In addition to providing more affordability and accessibility, we are being asked to fulfill our public purpose better by becoming more accountable. We are achieving this in part through participation in a new program called the Voluntary System of Accountability (VSA), which will be unveiled nationally on September 24th. The VSA provides consistent, comparable, and transparent information to prospective students and their families, as well as to legislators and others through a web-based “College Portrait.”
The “College Portrait” reports college cost, price, and student success outcomes, and it measures student achievement on a “value added” basis. We will administer the College Learning Assessment (CLA) on a pilot basis this year to see how well it aligns with our desired learning outcomes. We already have limited experience with the two other recommended tests.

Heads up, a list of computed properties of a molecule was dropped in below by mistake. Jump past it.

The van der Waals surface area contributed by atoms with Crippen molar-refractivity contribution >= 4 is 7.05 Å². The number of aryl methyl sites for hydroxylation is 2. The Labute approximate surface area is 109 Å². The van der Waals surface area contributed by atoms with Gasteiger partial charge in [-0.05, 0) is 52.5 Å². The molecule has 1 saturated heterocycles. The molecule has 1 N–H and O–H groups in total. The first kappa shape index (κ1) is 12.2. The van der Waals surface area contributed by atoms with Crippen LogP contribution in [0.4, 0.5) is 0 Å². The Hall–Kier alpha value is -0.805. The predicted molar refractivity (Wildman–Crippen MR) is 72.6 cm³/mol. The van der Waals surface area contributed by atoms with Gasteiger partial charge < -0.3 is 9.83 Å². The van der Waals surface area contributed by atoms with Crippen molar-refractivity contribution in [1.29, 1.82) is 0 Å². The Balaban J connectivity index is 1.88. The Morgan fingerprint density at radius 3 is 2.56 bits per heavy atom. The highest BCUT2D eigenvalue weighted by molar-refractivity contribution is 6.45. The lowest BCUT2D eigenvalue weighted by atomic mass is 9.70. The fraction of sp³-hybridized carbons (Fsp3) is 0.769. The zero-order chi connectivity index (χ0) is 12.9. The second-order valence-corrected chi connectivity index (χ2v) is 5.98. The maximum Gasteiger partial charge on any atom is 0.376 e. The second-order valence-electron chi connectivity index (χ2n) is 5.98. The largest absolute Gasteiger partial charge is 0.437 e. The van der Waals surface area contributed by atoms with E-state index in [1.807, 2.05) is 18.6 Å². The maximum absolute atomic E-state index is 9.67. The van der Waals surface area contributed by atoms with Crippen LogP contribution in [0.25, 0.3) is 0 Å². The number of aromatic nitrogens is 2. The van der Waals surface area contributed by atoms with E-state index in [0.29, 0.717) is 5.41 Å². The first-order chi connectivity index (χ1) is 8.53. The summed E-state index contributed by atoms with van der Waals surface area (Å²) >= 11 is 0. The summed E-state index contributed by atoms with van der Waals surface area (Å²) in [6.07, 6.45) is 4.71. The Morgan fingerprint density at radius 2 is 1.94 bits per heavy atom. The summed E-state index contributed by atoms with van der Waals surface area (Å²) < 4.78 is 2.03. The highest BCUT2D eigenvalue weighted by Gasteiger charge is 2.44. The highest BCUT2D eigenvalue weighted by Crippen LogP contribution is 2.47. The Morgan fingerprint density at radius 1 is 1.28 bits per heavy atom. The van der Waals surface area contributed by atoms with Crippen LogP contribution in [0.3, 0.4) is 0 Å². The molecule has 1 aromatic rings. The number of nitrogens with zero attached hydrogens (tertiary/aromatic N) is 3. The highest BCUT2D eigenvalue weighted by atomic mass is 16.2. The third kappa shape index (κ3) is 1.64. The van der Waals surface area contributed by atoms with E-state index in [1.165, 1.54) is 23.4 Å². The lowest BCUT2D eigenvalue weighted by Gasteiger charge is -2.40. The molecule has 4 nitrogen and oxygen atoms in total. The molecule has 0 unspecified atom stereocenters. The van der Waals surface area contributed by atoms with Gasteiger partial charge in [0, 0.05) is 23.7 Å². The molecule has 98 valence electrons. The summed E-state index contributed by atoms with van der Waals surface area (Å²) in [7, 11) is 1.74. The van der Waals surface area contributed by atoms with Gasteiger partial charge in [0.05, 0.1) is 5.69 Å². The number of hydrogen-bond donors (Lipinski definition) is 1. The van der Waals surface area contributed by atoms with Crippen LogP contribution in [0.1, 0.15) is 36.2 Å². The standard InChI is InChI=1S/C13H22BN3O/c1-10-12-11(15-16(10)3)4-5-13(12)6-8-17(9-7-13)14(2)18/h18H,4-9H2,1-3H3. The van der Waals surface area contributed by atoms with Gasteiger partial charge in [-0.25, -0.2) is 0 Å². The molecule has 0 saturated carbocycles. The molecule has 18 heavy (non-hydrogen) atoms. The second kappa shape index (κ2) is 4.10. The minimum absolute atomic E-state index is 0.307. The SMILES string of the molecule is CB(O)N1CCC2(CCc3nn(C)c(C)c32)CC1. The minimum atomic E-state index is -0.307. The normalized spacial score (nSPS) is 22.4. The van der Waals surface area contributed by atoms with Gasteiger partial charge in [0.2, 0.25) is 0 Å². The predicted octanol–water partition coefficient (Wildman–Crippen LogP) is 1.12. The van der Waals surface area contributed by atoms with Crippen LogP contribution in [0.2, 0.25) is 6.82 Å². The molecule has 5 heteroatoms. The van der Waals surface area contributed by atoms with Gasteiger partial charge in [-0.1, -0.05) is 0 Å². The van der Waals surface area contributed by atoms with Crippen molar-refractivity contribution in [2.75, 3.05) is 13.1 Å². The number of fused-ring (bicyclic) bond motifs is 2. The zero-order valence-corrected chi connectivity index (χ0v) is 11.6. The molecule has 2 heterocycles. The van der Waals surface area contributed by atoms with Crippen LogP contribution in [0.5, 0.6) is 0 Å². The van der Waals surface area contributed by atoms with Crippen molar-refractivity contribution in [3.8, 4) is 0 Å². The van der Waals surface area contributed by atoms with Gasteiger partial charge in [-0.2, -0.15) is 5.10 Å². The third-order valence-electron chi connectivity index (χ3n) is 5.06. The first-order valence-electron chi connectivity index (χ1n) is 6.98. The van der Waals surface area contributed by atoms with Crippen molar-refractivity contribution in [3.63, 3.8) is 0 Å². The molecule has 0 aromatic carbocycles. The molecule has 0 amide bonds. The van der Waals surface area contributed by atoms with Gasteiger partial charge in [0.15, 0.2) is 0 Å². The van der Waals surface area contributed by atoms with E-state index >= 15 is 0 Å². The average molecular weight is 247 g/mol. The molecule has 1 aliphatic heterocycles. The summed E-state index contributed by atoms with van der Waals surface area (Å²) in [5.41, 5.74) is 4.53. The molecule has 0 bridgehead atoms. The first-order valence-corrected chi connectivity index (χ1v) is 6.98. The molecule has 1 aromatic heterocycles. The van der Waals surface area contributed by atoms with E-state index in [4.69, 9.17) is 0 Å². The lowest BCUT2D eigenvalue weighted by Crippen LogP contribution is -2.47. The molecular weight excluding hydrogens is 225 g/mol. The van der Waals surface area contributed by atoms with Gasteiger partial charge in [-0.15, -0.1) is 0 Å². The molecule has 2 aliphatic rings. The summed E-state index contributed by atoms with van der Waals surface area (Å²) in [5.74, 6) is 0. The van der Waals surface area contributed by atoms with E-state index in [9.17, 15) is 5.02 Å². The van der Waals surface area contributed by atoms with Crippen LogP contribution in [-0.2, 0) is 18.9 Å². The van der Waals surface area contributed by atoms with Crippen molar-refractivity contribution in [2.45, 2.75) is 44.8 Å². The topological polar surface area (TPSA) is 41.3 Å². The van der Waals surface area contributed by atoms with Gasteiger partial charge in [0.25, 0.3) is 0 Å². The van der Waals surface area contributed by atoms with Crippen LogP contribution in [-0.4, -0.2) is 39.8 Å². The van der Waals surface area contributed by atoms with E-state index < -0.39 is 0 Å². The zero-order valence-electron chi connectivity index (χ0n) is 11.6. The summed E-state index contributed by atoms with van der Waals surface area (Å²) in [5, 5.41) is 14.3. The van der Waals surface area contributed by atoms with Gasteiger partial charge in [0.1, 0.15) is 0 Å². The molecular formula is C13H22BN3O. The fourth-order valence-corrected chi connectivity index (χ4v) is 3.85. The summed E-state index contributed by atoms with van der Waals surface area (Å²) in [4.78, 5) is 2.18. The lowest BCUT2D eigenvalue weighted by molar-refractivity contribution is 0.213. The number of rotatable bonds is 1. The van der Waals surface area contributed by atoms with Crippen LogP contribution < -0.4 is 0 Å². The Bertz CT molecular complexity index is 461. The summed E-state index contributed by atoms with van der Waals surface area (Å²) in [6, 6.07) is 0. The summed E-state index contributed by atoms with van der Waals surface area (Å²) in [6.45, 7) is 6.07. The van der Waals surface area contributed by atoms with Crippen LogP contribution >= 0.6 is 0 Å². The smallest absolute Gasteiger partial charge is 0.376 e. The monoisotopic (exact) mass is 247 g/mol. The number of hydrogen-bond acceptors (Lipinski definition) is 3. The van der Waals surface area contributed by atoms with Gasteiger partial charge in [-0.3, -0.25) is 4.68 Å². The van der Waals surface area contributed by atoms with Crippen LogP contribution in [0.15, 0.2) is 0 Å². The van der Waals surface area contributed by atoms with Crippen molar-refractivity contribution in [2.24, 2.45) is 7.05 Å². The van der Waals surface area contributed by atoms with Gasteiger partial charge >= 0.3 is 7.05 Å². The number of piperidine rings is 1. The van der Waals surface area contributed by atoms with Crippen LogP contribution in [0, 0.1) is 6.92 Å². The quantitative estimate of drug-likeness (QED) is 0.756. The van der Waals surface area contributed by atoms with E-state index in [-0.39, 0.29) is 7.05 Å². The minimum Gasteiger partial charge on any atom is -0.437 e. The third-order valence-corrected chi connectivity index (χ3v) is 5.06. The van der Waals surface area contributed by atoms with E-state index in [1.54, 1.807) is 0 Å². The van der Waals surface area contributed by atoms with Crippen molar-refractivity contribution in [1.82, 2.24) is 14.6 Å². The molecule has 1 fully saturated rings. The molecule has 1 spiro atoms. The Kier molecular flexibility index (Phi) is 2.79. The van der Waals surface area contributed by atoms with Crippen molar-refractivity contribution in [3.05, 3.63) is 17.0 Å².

The “College Portrait” also provides data on constructs that have a proven correlation with greater student learning and development. These constructs are drawn from surveys of student experiences and perceptions, such as NSSE. I’m proud of the leadership role we are playing in helping to shape this national effort.
All of our campus governance groups passed resolutions in support of our early adoption of the VSA, and we were among the very first in the nation to adopt this new accountability and reporting tool.
Our Sustainability Team produced a fine report last spring, and the National Wildlife Federation has included UW Oshkosh on its list of universities and colleges with “exemplary programs” for sustainability. Due to generous support from Johnson Controls, we have just finished a comprehensive study of our carbon footprint. The final report will be released shortly. Later this week we will announce that we are the first university in the nation to be a “Fair Trade” university by making a commitment to do our part toward ending trade injustice that results in millions of people living in poverty. About 70 universities in Europe (including the Universities of Edinburgh and Birmingham) have achieved “Fair Trade” status, but UW Oshkosh is the first American university to do so. Let me conclude with some thought on competitiveness.